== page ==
Note: The following is presented for informational purposes only. Assessment and treatment should always be directed through one-on-one consultation with a trained professional.

There are two forms of effective treatment for Panic Disorder: Cognitive Behavioral Therapy (CBT) and Medications.

Cognitive Behavioral Therapy for Panic Disoder

Cognitive Behavioral Therapy is the  most effective and well-documented psychotherapy for Panic Disorder. Approximately 80% of patients respond to CBT for Panic Disorder and the effects appear to be more robust and more long-lasting than medication treatment alone.

The main techniques used in CBT for Panic Disorder are Relaxation Training, Thought Restructuring, and Gradual Exposures. Relaxation Training teaches patients how to decrease anxiety by focusing on distractions.  Thought Restructuring teaches patients how to talk back to fearful thoughts that accompany panic attacks so that these thoughts decrease in intensity or frequency. Gradual Exposures involve focusing on anxious thought or feelings in such a way that your brain habituates/becomes numb to the anxiety. The entire treatment typically takes 10-16 weeks to complete and the longest follow-up study so far has shown that the results lasted 5 years later.

Medications for Panic Disorder

There are two types of medications that are effective for Panic Disorder: benzodiazepines and antidepressants.

Benzodiazepines are a group of medications that include Xanax, Ativan, Klonopin, and Valium.  They work quickly (about 20 minutes after you take them) and they last a different amount of time depending on the medication.  Xanax usually lasts about 5 hours, Ativan lasts about 7 hours and Klonopin and Valium last about 12 hours.  The downside of these medications is that if you take too much, you get too tired; and if you don’t take enough, they won't work.  So it make take a few days to find the right dose.  The other downside is that if you take these medications every day, then you might get used to them after 2-3 months - which is OK because you can go up on the dose, but once you get past a medium dose they can start to act as a depressant.  However, Panic Disorder is the one disorder where people can usually take benzodiazepines indefinitely without getting used to them.  So, for Panic Disorder specifically, you can usually take these medications on a daily basis.  There is a risk of addiction with these medications, but it is low.  It is unusual to get addicted to benzodiazepines in the sense of popping 5-10 pills a day because they produce so much sedation when used that way.  However, people who have a history of alcoholism are a at a higher risk of benzodiazepine addiction. Because benzodiazepines are so effective, work so quickly, and can work indefinitely, I usually use these medications first for patients with Panic Disorder.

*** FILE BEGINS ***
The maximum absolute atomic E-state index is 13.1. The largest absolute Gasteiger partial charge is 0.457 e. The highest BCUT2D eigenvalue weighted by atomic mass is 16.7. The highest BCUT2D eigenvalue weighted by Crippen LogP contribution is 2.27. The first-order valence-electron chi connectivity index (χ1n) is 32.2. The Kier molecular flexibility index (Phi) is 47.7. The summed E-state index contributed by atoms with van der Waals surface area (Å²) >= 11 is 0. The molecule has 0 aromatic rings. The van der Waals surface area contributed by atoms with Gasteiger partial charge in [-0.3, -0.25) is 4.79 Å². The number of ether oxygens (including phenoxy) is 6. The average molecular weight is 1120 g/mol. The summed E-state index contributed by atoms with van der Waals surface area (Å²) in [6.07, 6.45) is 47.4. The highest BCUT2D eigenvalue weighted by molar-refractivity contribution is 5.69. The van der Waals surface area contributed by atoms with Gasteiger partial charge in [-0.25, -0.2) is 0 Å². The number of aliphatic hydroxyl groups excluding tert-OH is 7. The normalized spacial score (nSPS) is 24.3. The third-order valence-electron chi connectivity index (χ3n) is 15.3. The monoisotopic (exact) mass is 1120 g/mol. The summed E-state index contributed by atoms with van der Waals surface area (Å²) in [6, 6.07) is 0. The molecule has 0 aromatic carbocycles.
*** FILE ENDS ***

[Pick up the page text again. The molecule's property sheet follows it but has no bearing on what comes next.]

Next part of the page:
The other medications that work well for Panic Disorder are some of the antidepressants. The major caveat is that antidepressants should not initially be prescribed alone for patients with Panic Disorder or else they can actually increase panic symptoms.  The antidepressants that work well for Panic Disorder are basically Prozac and its copycats.  There are 8 of them now: Prozac, Zoloft, Lexapro, Celexa, Luvox, Paxil, Effexor, and Cymbalta.  Even though they are called antidepressants, they are actually misnamed because many of them work great for panic even if you are not depressed.   They are all equally effective and they all take a month to kick in.  They all have similar side effects.  They can cause headache, nausea, diarrhea the first few days. These side effects are mild for most people, but there’s no such thing as a mild side effect for patients with Panic Disorder.  That’s because people with Panic Disorder are so hypervigalent to their bodies, that the side effects that are “mild” for most people can actually trigger Panic Attacks for people with Panic Disorder.  For that reason, people with Panic Disorder should always be started on a benzodiazepine FIRST before starting an antidepressant to avoid triggering more Panic Attacks initially. 

Combining Medications and CBT for OCD

 The American Psychiatric Association's current practice guidelines for the treatment of Panic Disorder recommend medication treatment alone, CBT alone, or the combination of both types of treatment.  The decision is primarily based on patient preference.   I usually recommend a combination of medication treatment with a benzodiazepine to eliminate panic symptoms as soon as possible and the initiation of cognitive behavioral therapy to teach techniques to decrease the recurrence of panic attacks in the future and eliminate any agoraphobia that has developed.

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